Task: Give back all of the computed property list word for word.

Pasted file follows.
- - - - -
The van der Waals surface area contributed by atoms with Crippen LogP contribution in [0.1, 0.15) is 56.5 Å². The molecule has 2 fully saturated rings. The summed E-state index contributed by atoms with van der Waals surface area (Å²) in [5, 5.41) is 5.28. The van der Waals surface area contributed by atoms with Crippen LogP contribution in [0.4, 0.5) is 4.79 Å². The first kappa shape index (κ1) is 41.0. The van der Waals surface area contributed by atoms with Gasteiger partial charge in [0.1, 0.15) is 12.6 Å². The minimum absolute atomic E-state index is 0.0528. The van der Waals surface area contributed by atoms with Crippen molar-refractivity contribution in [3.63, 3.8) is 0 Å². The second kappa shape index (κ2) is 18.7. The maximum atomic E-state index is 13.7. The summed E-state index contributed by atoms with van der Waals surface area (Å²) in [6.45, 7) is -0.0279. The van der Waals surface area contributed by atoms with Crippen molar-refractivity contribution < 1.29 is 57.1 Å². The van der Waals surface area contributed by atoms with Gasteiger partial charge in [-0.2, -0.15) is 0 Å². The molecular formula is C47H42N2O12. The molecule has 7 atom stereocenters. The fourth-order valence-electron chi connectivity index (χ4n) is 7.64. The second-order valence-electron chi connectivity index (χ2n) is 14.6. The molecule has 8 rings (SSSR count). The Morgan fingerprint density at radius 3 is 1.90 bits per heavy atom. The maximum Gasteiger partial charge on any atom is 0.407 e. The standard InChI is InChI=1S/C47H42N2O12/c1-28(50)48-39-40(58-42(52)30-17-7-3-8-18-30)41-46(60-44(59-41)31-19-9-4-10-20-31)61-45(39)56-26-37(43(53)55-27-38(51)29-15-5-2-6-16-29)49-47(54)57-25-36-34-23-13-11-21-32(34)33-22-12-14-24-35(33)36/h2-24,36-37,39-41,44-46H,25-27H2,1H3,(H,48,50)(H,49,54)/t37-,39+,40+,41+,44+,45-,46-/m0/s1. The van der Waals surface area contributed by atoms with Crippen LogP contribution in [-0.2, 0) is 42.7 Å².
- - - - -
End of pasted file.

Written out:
The van der Waals surface area contributed by atoms with Crippen LogP contribution in [0.1, 0.15) is 56.5 Å². The molecule has 2 fully saturated rings. The summed E-state index contributed by atoms with van der Waals surface area (Å²) in [5, 5.41) is 5.28. The van der Waals surface area contributed by atoms with Crippen LogP contribution in [0.4, 0.5) is 4.79 Å². The first kappa shape index (κ1) is 41.0. The van der Waals surface area contributed by atoms with Gasteiger partial charge in [0.1, 0.15) is 12.6 Å². The minimum absolute atomic E-state index is 0.0528. The van der Waals surface area contributed by atoms with Crippen molar-refractivity contribution in [3.63, 3.8) is 0 Å². The second kappa shape index (κ2) is 18.7. The maximum atomic E-state index is 13.7. The summed E-state index contributed by atoms with van der Waals surface area (Å²) in [6.45, 7) is -0.0279. The van der Waals surface area contributed by atoms with Crippen molar-refractivity contribution < 1.29 is 57.1 Å². The van der Waals surface area contributed by atoms with Gasteiger partial charge in [-0.2, -0.15) is 0 Å². The molecular formula is C47H42N2O12. The molecule has 7 atom stereocenters. The fourth-order valence-electron chi connectivity index (χ4n) is 7.64. The second-order valence-electron chi connectivity index (χ2n) is 14.6. The molecule has 8 rings (SSSR count). The Morgan fingerprint density at radius 3 is 1.90 bits per heavy atom. The maximum Gasteiger partial charge on any atom is 0.407 e. The standard InChI is InChI=1S/C47H42N2O12/c1-28(50)48-39-40(58-42(52)30-17-7-3-8-18-30)41-46(60-44(59-41)31-19-9-4-10-20-31)61-45(39)56-26-37(43(53)55-27-38(51)29-15-5-2-6-16-29)49-47(54)57-25-36-34-23-13-11-21-32(34)33-22-12-14-24-35(33)36/h2-24,36-37,39-41,44-46H,25-27H2,1H3,(H,48,50)(H,49,54)/t37-,39+,40+,41+,44+,45-,46-/m0/s1. The van der Waals surface area contributed by atoms with Crippen LogP contribution in [-0.2, 0) is 42.7 Å².